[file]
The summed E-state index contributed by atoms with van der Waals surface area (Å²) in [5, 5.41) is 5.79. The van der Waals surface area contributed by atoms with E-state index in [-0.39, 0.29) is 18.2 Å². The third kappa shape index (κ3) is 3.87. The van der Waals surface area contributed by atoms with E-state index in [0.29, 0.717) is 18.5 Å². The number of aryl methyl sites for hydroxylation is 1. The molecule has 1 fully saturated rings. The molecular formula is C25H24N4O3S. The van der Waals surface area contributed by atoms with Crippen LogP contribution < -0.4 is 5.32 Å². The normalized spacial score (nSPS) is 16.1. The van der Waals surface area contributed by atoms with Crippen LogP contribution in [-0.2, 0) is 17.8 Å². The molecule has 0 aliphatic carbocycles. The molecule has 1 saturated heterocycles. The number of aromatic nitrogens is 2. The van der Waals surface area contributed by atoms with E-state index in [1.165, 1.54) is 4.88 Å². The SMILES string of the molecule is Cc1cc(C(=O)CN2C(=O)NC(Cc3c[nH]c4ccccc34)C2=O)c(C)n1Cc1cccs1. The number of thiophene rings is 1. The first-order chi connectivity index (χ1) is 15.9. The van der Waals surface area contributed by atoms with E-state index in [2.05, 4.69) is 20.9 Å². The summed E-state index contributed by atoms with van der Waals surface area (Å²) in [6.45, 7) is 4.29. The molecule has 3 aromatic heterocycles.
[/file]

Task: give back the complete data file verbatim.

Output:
The summed E-state index contributed by atoms with van der Waals surface area (Å²) in [5, 5.41) is 5.79. The van der Waals surface area contributed by atoms with E-state index in [-0.39, 0.29) is 18.2 Å². The third kappa shape index (κ3) is 3.87. The van der Waals surface area contributed by atoms with E-state index in [0.29, 0.717) is 18.5 Å². The number of aryl methyl sites for hydroxylation is 1. The molecule has 1 fully saturated rings. The molecular formula is C25H24N4O3S. The van der Waals surface area contributed by atoms with Crippen LogP contribution < -0.4 is 5.32 Å². The normalized spacial score (nSPS) is 16.1. The van der Waals surface area contributed by atoms with Crippen LogP contribution in [-0.2, 0) is 17.8 Å². The molecule has 0 aliphatic carbocycles. The molecule has 1 saturated heterocycles. The number of aromatic nitrogens is 2. The van der Waals surface area contributed by atoms with E-state index in [1.165, 1.54) is 4.88 Å². The SMILES string of the molecule is Cc1cc(C(=O)CN2C(=O)NC(Cc3c[nH]c4ccccc34)C2=O)c(C)n1Cc1cccs1. The number of thiophene rings is 1. The first-order chi connectivity index (χ1) is 15.9. The van der Waals surface area contributed by atoms with E-state index in [2.05, 4.69) is 20.9 Å². The summed E-state index contributed by atoms with van der Waals surface area (Å²) in [6.45, 7) is 4.29. The molecule has 3 aromatic heterocycles.